Getting Lost in Doha

Sweat was pouring down my brow, stinging my eyes when I tried to wipe it with an equally wet palm. Squinting into the bright midday sun I searched the tops of the numerous skyscrapers for a sign. Clearly this was only to remain a figurative gesture, as the buildings were  mostly unmarked.  I was pretty sure I was lost the moment I stepped out of the hotel. I was also the only mortal to dare the streets during the heat of the day, so I couldn’t even ask anyone for directions.

Just as I decided to give up, he came strolling along, perplexedly grinning at the sopping wet westerner spinning on her own heels. He offered to walk me to the huge (and very un-signposted)) Central Mall. “Are you local?” I asked. “Yes”. “So you are used to this heat?”. He smiled. “Are you American?” “No. I am from Namibia”. “Aaah! You’ve been walking for a long time” He looked amused.“It shows?!”

What a few minutes’s walk in the Doha sun will do to you.

He guided me to a shortcut and pointed at the current temperature on his phone: 44°C (with probably 200% humidity). As he accompanied me into the mall I kept looking back, taking mental notes of landmarks to get me home. In my left hand I was clutching my wallet (an African custom) and the brochure of my hotel. For navigational purposes. Or a clue for the police to use to find my next of kin should I succumb to the heat.

When he was sure I was where I wanted to be, he casually waved goodbye and turned away without pause. I offered a ‘thank you!’ to his back, but he was clearly not expecting anything in return for his selfless kindness. Not even a farewell greeting.

We were flying with Qatar between Geneva and Namibia. The Airline has put us up in complementary city accommodation for the duration of our 22 hours layover in Doha.  In the short while that we spent at the hotel I have noticed this same kind of open, gentleness from all the hotel staff. However intrigued I was I suppose I didn’t make too much of it, as hotel staff are generally trained to be nice. Clearly I was wrong in this case. Nico confirmed this to be true of the Arabic people he met in western Africa as well. Kind, gentle, open and selfless.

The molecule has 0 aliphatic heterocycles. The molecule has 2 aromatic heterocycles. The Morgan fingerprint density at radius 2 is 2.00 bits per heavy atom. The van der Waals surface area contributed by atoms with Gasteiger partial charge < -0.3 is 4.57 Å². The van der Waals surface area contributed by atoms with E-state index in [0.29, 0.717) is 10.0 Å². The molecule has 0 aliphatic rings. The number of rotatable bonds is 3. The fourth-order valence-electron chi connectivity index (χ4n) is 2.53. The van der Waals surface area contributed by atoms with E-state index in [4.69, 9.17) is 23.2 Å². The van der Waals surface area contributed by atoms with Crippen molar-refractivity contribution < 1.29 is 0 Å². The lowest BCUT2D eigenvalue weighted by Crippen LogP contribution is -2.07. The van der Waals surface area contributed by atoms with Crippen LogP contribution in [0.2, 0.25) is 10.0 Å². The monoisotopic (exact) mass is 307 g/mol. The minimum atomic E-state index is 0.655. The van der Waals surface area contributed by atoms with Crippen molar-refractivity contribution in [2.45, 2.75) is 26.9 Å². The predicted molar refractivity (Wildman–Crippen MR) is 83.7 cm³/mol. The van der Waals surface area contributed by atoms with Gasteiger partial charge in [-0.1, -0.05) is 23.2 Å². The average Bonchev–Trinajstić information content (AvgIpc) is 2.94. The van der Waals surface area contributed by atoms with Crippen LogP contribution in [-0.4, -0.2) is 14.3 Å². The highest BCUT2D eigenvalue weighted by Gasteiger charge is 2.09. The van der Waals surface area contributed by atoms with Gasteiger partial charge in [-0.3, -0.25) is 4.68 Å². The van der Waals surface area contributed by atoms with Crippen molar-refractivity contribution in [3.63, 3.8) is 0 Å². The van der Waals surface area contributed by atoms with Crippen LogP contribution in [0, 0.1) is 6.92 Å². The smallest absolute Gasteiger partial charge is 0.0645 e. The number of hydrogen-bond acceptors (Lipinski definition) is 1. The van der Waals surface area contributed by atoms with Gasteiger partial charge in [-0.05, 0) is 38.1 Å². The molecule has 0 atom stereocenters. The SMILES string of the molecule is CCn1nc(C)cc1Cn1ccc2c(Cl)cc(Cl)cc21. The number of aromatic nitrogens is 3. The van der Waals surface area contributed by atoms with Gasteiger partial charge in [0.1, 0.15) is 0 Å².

In our home we try to use positive affirmations in parenting but also in general communication. We would reprimand the boys when they are quarrelling with ‘please be more loving!’ instead of ‘stop fighting’ or ‘don’t be naughty’. The most descriptive word that springs to my mind of the soft-eyed people of Doha is Loving. They just are. You are a friend before they even meet you.

Later, as I relaxed in the cool hotel swimming pool, the sounding of the Call to Prayer reaffirmed my relief to have survived an hour’s outing in the worst heat imaginable in search of a western-type bathing suite in a Muslim country. I glanced down at my huge multifunctional GPS running watch. I wear it day and night, wet or dry. Ironically I use it only for checking the time when not on a run.

2 Replies to “Getting Lost in Doha”

  1. Ai, my stomme suster!! Dan sil ek sekeR gedRup het van kop tot tone…! Maar heerlik dat julle ‘n bietjie van die stad en land kon beleef.

    So op ‘n synoot, jy sal BAIE aanklank vind by die NZ’ers se ouerskapstyl. Hulle gebruik ook net positive affirmation – in al die skole ook. Dis wonderlik om in aksie te sien – letterlik elke ouer en onderwyser in die land werk so positief met kinders. Sal jou nog vertel. xxxx

    1. Saar, ek het gespuit! My voete het in my plakkies gegly sover ek geloop het, so ek kon nie eens vinnig loop nie! Maar dit was soos om in ‘n ander wereld te wees. Baie interessant.
      Ivm possitive parenting: dis wonderlik om te hoor van die NZ’ers! Ek weet dit maak die wereld se verskil met ons kinders en ook met grootmense! Ek sal graag meer wil hoor, asb hoor? Xxxx

Comments are closed.